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not in harmoniously; and saluted his pathetic conclusion with a subdued hiccough, and a plentiful effusion of tears. “Bedad, it is a beautiful song," says he, “and many a time I heard poor Harry Incledon sing it.”

“He's a great character," whispered that unlucky King of Corpus to his neighbor the Colonel ; "was a captain in the army. We call him the General Captain Costigan, will you take something to drink?"

“Bedad I will,” says the captain, "and I'll sing ye a

song tu."

And, having procured a glass' of whisky-and-water from the passing waiter, the poor old man, settling his face into a horrid grin, and leering, as he was wont, when he gave what he called one of his prime songs, began his music.

The unlucky wretch, who scarcely knew what he was doing or saying, selected one of the most outrageous performances of his répertoire, fired off a tipsy howl by way of overture, and away he went. At the end of the second verse the Colonel started up, clapping on his hat, seizing his stick, and looking as ferocious as though he had been going to do battle with a Pindaree. “ Silence !” he roared out.

“Hear, hear!” cried certain wags at a farther table. Go on, Costigan," said others.

“Go on!” cries the Colonel, in his high voice, trembling with anger. "Does any gentleman say 'Go on'? Does any man who has a wife and sisters or children at home, say “Go on' to such disgusting ribaldry as this? Do you dare, sir, to call yourself a gentleman, and to say that you hold the King's commission, and to sit down amongst Christians and men of honor, and defile the ears of young boys with this wicked balderdash?

Why do you bring young boys here, old boy ?” cries a voice of the malcontents.

“Why? Because I thought I was coming to a society of gentlemen,” cried out the indignant Colonel. “ Because I never could have believed that Englishmen could meet together, and allow a man, and an old man, so to disgrace himself. For shame, you old wretch ! Go home to your bed, you hoary old sinner! And, for my part, I'm not sorry that my son should see, for once in his life, to what shame and degradation and dishonor drunkenness and whisky may bring a man.

Never mind the change, sir ! - curse the change!” says the Colonel, facing the amazed waiter. “Keep it till you see me in this place again : which will be never, - by George, never !” And shouldering his stick, and scowling round at the company of scared bacchanalians, the indignant gentleman stalked away, his boy after him.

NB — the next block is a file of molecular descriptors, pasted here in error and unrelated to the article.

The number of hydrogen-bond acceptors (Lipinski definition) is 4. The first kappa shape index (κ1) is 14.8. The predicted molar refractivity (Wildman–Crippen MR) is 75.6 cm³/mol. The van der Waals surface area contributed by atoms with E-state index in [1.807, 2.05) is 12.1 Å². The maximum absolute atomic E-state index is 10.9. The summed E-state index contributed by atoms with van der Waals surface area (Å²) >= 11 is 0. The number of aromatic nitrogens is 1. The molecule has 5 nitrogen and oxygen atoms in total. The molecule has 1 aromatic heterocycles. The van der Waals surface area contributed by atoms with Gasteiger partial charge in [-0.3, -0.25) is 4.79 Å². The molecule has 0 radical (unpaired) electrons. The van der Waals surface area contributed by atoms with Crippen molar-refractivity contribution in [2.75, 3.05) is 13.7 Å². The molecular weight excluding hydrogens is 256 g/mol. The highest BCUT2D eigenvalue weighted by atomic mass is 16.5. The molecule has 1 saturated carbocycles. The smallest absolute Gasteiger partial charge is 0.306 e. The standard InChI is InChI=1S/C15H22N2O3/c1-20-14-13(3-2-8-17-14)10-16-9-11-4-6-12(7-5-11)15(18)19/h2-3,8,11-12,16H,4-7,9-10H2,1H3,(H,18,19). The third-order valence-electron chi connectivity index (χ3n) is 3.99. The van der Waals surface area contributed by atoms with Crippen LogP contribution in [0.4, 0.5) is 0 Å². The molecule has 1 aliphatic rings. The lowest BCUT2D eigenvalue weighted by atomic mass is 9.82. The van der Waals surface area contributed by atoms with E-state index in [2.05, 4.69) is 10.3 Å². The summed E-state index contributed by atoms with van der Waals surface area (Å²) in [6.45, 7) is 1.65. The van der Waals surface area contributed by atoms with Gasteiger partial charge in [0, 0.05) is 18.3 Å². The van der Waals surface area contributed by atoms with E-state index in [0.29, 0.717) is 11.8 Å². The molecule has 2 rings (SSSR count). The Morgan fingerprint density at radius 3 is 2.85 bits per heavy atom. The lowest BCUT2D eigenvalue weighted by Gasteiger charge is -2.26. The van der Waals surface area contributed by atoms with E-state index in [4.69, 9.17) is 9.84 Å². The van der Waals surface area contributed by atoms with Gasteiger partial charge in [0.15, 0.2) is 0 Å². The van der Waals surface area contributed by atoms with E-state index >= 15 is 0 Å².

a-bet'ting, assisting

lax, loose. eb-ul-li-tion (-lish'un), outward os-ten--tion, ambitious display. display.

pir-ou-ette' (pir-oo-et'), a whirling ep-i-cu're-an, one given to pleasure. on the toes in dancing. flic-flac, a step in dancing.

seign-eur (seen-yeur), a lord. i-ras'ci-ble, given to anger.

shan-dry-dan', a vehicle.

SEVERAL charitable ladies of this city, to some of whom I am under great personal obligation, having thought that a lecture of mine would advance a benevolent end which they had in view, I have preferred, in

place of delivering a discourse, which many of my hearers no doubt know already, upon a subject merely literary or biographical, to put together a few thoughts, which may serve as a supplement to the former lectures, if you like, and which have this, at least, in common with the kind purpose which assembles you here,

that they rise out of the same occasion, and treat of charity.

Besides contributing to our stock of happiness, to our harmless laughter and amusement, to our scorn for falsehood and pretension, to our righteous hatred of hypocrisy, to our education in the perception of truth, our love of honesty, our knowledge of life, and shrewd guidance through the world, have not our humorous writers, our gay and kind week-day preachers, done much in support of that holy cause which has assembled you in this place, and which you are all abetting?

the cause of love and charity ; the cause of the poor, the weak, and the unhappy ; the sweet mission of love and tenderness, and peace and good-will toward men.